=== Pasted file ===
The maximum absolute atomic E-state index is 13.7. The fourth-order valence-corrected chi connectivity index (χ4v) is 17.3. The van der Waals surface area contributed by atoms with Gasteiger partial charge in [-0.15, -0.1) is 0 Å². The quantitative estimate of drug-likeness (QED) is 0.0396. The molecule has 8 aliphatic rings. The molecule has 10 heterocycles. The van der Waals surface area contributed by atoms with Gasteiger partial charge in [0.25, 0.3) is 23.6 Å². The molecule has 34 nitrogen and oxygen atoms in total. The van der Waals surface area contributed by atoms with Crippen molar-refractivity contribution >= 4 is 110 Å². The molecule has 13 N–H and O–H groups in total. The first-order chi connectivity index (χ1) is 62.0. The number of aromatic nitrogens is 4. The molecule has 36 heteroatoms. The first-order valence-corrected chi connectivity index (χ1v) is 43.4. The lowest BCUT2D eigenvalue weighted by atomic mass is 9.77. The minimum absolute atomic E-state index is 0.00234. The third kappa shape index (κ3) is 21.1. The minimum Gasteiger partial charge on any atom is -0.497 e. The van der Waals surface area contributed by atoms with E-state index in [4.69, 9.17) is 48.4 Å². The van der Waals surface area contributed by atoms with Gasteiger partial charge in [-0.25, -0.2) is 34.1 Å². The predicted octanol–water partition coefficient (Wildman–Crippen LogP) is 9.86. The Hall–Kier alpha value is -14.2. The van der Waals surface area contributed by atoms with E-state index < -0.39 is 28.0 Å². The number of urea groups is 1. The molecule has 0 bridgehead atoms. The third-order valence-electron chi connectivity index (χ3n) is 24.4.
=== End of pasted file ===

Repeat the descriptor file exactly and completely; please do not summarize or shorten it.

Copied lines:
The maximum absolute atomic E-state index is 13.7. The fourth-order valence-corrected chi connectivity index (χ4v) is 17.3. The van der Waals surface area contributed by atoms with Gasteiger partial charge in [-0.15, -0.1) is 0 Å². The quantitative estimate of drug-likeness (QED) is 0.0396. The molecule has 8 aliphatic rings. The molecule has 10 heterocycles. The van der Waals surface area contributed by atoms with Gasteiger partial charge in [0.25, 0.3) is 23.6 Å². The molecule has 34 nitrogen and oxygen atoms in total. The van der Waals surface area contributed by atoms with Crippen molar-refractivity contribution >= 4 is 110 Å². The molecule has 13 N–H and O–H groups in total. The first-order chi connectivity index (χ1) is 62.0. The number of aromatic nitrogens is 4. The molecule has 36 heteroatoms. The first-order valence-corrected chi connectivity index (χ1v) is 43.4. The lowest BCUT2D eigenvalue weighted by atomic mass is 9.77. The minimum absolute atomic E-state index is 0.00234. The third kappa shape index (κ3) is 21.1. The minimum Gasteiger partial charge on any atom is -0.497 e. The van der Waals surface area contributed by atoms with E-state index in [4.69, 9.17) is 48.4 Å². The van der Waals surface area contributed by atoms with Gasteiger partial charge in [-0.25, -0.2) is 34.1 Å². The predicted octanol–water partition coefficient (Wildman–Crippen LogP) is 9.86. The Hall–Kier alpha value is -14.2. The van der Waals surface area contributed by atoms with E-state index < -0.39 is 28.0 Å². The number of urea groups is 1. The molecule has 0 bridgehead atoms. The third-order valence-electron chi connectivity index (χ3n) is 24.4.